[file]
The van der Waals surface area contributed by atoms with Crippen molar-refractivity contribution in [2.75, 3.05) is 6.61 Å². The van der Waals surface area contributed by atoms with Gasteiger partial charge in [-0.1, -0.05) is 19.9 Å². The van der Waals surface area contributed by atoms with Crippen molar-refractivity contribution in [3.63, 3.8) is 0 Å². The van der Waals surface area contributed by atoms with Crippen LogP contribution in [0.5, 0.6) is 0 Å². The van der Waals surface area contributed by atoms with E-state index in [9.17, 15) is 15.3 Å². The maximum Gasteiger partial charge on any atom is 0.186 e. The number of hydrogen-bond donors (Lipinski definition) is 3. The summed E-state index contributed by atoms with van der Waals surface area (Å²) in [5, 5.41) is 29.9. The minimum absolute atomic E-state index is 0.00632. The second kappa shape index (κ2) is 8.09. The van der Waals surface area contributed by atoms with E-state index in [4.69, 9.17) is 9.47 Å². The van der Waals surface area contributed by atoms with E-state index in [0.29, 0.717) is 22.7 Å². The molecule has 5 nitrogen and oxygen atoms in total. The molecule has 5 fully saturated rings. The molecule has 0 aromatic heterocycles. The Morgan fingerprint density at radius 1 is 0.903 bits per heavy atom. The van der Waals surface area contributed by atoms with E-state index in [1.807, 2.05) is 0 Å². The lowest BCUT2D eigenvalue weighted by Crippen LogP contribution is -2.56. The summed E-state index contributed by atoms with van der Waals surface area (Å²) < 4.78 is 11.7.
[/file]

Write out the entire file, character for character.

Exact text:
The van der Waals surface area contributed by atoms with Crippen molar-refractivity contribution in [2.75, 3.05) is 6.61 Å². The van der Waals surface area contributed by atoms with Gasteiger partial charge in [-0.1, -0.05) is 19.9 Å². The van der Waals surface area contributed by atoms with Crippen molar-refractivity contribution in [3.63, 3.8) is 0 Å². The van der Waals surface area contributed by atoms with Crippen LogP contribution in [0.5, 0.6) is 0 Å². The van der Waals surface area contributed by atoms with E-state index in [9.17, 15) is 15.3 Å². The maximum Gasteiger partial charge on any atom is 0.186 e. The number of hydrogen-bond donors (Lipinski definition) is 3. The summed E-state index contributed by atoms with van der Waals surface area (Å²) in [5, 5.41) is 29.9. The minimum absolute atomic E-state index is 0.00632. The second kappa shape index (κ2) is 8.09. The van der Waals surface area contributed by atoms with E-state index in [4.69, 9.17) is 9.47 Å². The van der Waals surface area contributed by atoms with E-state index in [0.29, 0.717) is 22.7 Å². The molecule has 5 nitrogen and oxygen atoms in total. The molecule has 5 fully saturated rings. The molecule has 0 aromatic heterocycles. The Morgan fingerprint density at radius 1 is 0.903 bits per heavy atom. The van der Waals surface area contributed by atoms with E-state index in [1.807, 2.05) is 0 Å². The lowest BCUT2D eigenvalue weighted by Crippen LogP contribution is -2.56. The summed E-state index contributed by atoms with van der Waals surface area (Å²) < 4.78 is 11.7.